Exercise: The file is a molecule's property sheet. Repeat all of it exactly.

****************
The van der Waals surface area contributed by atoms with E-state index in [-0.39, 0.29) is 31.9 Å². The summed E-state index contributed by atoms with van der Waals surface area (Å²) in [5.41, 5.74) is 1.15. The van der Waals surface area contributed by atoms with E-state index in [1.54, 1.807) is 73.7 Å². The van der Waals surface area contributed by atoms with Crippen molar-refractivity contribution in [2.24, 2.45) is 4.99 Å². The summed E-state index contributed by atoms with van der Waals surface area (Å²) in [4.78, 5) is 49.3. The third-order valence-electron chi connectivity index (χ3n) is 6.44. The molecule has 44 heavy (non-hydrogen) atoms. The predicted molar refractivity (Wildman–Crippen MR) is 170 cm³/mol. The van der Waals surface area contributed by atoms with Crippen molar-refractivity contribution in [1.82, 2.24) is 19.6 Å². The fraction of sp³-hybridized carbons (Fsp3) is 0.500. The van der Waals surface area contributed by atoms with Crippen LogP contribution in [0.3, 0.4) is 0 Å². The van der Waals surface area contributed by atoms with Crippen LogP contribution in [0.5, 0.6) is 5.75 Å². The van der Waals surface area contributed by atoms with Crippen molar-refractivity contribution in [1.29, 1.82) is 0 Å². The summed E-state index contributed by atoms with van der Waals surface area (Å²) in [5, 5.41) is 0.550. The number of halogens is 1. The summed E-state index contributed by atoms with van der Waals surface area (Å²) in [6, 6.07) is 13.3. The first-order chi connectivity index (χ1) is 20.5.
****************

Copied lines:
The van der Waals surface area contributed by atoms with E-state index in [-0.39, 0.29) is 31.9 Å². The summed E-state index contributed by atoms with van der Waals surface area (Å²) in [5.41, 5.74) is 1.15. The van der Waals surface area contributed by atoms with E-state index in [1.54, 1.807) is 73.7 Å². The van der Waals surface area contributed by atoms with Crippen molar-refractivity contribution in [2.24, 2.45) is 4.99 Å². The summed E-state index contributed by atoms with van der Waals surface area (Å²) in [4.78, 5) is 49.3. The third-order valence-electron chi connectivity index (χ3n) is 6.44. The molecule has 44 heavy (non-hydrogen) atoms. The predicted molar refractivity (Wildman–Crippen MR) is 170 cm³/mol. The van der Waals surface area contributed by atoms with Crippen molar-refractivity contribution in [1.82, 2.24) is 19.6 Å². The fraction of sp³-hybridized carbons (Fsp3) is 0.500. The van der Waals surface area contributed by atoms with Crippen LogP contribution in [0.3, 0.4) is 0 Å². The van der Waals surface area contributed by atoms with Crippen LogP contribution in [0.5, 0.6) is 5.75 Å². The van der Waals surface area contributed by atoms with Crippen molar-refractivity contribution in [1.29, 1.82) is 0 Å². The summed E-state index contributed by atoms with van der Waals surface area (Å²) in [5, 5.41) is 0.550. The number of halogens is 1. The summed E-state index contributed by atoms with van der Waals surface area (Å²) in [6, 6.07) is 13.3. The first-order chi connectivity index (χ1) is 20.5.